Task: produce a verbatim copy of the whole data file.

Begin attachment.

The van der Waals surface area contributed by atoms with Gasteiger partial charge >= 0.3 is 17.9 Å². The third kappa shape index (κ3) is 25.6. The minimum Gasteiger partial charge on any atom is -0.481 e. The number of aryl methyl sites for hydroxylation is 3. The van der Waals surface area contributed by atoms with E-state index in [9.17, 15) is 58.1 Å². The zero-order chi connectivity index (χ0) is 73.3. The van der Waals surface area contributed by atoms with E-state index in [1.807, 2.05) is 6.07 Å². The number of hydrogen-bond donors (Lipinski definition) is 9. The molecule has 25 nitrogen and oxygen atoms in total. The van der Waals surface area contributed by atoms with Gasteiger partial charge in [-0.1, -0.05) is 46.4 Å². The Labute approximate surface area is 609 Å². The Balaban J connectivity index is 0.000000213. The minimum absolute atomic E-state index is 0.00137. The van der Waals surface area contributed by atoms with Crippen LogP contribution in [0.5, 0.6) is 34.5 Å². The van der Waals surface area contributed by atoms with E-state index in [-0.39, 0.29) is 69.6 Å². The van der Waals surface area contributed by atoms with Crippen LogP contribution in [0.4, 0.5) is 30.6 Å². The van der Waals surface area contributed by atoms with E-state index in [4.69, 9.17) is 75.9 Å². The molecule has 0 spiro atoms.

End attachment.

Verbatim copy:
The van der Waals surface area contributed by atoms with Gasteiger partial charge >= 0.3 is 17.9 Å². The third kappa shape index (κ3) is 25.6. The minimum Gasteiger partial charge on any atom is -0.481 e. The number of aryl methyl sites for hydroxylation is 3. The van der Waals surface area contributed by atoms with E-state index in [9.17, 15) is 58.1 Å². The zero-order chi connectivity index (χ0) is 73.3. The van der Waals surface area contributed by atoms with E-state index in [1.807, 2.05) is 6.07 Å². The number of hydrogen-bond donors (Lipinski definition) is 9. The molecule has 25 nitrogen and oxygen atoms in total. The van der Waals surface area contributed by atoms with Gasteiger partial charge in [-0.1, -0.05) is 46.4 Å². The Labute approximate surface area is 609 Å². The Balaban J connectivity index is 0.000000213. The minimum absolute atomic E-state index is 0.00137. The van der Waals surface area contributed by atoms with Crippen LogP contribution in [0.5, 0.6) is 34.5 Å². The van der Waals surface area contributed by atoms with E-state index in [-0.39, 0.29) is 69.6 Å². The van der Waals surface area contributed by atoms with Crippen LogP contribution in [0.4, 0.5) is 30.6 Å². The van der Waals surface area contributed by atoms with E-state index in [4.69, 9.17) is 75.9 Å². The molecule has 0 spiro atoms.